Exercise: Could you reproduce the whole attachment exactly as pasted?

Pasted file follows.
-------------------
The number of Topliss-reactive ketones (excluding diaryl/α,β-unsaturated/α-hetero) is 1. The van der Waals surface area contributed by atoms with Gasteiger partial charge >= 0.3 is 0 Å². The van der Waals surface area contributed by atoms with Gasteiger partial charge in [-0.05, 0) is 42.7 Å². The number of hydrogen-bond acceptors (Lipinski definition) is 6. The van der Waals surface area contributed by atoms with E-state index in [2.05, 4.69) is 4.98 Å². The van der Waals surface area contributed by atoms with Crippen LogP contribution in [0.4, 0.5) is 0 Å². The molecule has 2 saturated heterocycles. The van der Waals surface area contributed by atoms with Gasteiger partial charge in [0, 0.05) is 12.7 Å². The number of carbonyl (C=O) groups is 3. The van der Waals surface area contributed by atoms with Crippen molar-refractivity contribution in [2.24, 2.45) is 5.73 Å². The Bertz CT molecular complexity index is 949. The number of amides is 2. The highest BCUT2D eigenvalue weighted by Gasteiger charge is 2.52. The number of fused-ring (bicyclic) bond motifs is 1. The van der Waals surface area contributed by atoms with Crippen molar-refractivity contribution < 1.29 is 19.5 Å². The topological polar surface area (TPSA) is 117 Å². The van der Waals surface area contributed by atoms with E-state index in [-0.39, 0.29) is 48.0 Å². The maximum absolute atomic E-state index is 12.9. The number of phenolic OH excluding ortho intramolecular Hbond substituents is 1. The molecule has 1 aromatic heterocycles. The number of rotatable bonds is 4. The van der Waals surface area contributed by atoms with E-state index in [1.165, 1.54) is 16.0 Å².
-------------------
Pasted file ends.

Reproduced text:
The number of Topliss-reactive ketones (excluding diaryl/α,β-unsaturated/α-hetero) is 1. The van der Waals surface area contributed by atoms with Gasteiger partial charge >= 0.3 is 0 Å². The van der Waals surface area contributed by atoms with Gasteiger partial charge in [-0.05, 0) is 42.7 Å². The number of hydrogen-bond acceptors (Lipinski definition) is 6. The van der Waals surface area contributed by atoms with E-state index in [2.05, 4.69) is 4.98 Å². The van der Waals surface area contributed by atoms with Crippen LogP contribution in [0.4, 0.5) is 0 Å². The molecule has 2 saturated heterocycles. The van der Waals surface area contributed by atoms with Gasteiger partial charge in [0, 0.05) is 12.7 Å². The number of carbonyl (C=O) groups is 3. The van der Waals surface area contributed by atoms with Crippen molar-refractivity contribution in [2.24, 2.45) is 5.73 Å². The Bertz CT molecular complexity index is 949. The number of amides is 2. The highest BCUT2D eigenvalue weighted by Gasteiger charge is 2.52. The number of fused-ring (bicyclic) bond motifs is 1. The van der Waals surface area contributed by atoms with Crippen molar-refractivity contribution < 1.29 is 19.5 Å². The topological polar surface area (TPSA) is 117 Å². The van der Waals surface area contributed by atoms with E-state index in [-0.39, 0.29) is 48.0 Å². The maximum absolute atomic E-state index is 12.9. The number of phenolic OH excluding ortho intramolecular Hbond substituents is 1. The molecule has 1 aromatic heterocycles. The number of rotatable bonds is 4. The van der Waals surface area contributed by atoms with E-state index in [1.165, 1.54) is 16.0 Å².